Glanbia farmers demand top prices

GLANBIA dairy farmers have called on their co-op, at a meeting in Dungarvan, Co Waterford, to pay the top price for milk supplies.

Nearly 500 suppliers urged the country’s leading milk processor to commit itself to a structure that ensures farmers are paid a price substantially higher than the national average.

Glanbia decided two weeks ago to reduce the price it pays suppliers for manufacturing milk by 1.5cpl for May and 1.5cpl for June.

It will pay 33.14cpl VAT inclusive for May supplies and 31.56cpl VAT inclusive for June milk.

The group blamed the reduction on continued volatility on global dairy markets and declining market returns.

IFA president Padraig Walshe said Glanbia suppliers have made many sacrifices to ensure the company would have the scale and efficiencies to take on international competitors and the retail trade, and the ability to invest and develop a higher-value product mix.

“They did so because they were led to believe that this would secure their future as milk producers, and would deliver them top milk prices,” he said.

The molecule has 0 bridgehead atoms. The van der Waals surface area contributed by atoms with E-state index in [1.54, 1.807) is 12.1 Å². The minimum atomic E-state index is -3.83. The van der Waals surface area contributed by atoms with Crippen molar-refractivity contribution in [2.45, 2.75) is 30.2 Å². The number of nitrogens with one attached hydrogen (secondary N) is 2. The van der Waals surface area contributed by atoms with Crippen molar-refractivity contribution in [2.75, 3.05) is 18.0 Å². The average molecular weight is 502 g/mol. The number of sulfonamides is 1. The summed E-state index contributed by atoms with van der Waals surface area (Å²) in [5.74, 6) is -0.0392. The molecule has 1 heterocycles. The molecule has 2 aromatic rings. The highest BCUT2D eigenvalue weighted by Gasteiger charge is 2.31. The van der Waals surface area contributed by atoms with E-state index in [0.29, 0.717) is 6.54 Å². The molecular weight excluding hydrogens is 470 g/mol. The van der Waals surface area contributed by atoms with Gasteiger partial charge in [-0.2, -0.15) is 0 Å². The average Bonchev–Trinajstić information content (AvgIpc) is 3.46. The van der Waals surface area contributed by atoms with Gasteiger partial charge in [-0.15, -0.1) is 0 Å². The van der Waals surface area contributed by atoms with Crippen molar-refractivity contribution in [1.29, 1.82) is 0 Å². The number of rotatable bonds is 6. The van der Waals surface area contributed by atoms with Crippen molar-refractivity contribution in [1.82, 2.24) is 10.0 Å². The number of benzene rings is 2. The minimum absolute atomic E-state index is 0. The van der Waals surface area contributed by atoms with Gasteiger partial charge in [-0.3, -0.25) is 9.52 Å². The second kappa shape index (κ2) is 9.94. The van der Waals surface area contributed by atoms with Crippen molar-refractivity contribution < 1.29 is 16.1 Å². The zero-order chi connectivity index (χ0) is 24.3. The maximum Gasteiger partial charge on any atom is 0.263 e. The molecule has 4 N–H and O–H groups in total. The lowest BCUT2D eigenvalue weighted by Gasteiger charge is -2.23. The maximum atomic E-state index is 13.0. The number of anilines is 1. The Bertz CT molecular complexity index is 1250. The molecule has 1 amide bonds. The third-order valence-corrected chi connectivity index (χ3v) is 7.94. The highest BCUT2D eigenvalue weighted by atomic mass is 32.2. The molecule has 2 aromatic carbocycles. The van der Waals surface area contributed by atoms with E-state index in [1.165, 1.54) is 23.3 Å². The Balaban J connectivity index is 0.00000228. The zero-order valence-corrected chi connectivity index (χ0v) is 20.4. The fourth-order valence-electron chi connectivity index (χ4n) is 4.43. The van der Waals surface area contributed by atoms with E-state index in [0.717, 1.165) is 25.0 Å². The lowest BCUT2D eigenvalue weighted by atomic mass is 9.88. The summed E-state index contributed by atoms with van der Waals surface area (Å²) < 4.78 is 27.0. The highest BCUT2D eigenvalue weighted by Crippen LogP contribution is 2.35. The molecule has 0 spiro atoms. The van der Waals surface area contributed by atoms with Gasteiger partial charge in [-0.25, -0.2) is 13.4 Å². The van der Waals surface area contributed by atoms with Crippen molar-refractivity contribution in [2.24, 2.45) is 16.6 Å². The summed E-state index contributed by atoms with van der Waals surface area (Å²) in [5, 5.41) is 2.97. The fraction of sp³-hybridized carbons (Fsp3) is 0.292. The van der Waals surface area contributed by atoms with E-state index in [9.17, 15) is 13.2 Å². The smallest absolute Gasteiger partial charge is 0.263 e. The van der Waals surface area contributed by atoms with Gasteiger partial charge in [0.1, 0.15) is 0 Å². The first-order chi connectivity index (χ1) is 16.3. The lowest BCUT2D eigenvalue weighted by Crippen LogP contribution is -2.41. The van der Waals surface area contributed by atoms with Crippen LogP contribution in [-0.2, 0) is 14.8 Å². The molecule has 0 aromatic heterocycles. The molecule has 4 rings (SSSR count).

Mr Walshe questioned why these suppliers are now being asked to take the same price cuts as the suppliers to commodity processing co-ops.

IFA Dairy Committee chairman Richard Kennedy said the Glanbia board cannot ignore the depth of feeling among its suppliers.

The cuts implemented so far have reduced the income of Glanbia’s average supplier by some €5,000 over the April to June period alone.

“This is at a time when feed, fertiliser and fuel costs are shooting up, and could reduce 2008 dairy incomes by over 10%,” Mr Kennedy said.

Glanbia managing director John Moloney told the meeting there had been a change in the international prices of dairy products.

“We have come off a significantly high price spike of last year but prices are still significantly above the levels of two years ago,” he said.

Liam Herlihy, chairman, who also addressed the meeting, said in a recent statement that Glanbia had absorbed much of the impact of falling dairy markets since the end of last year. He said while markets are volatile, there is evidence of prices stabilising.


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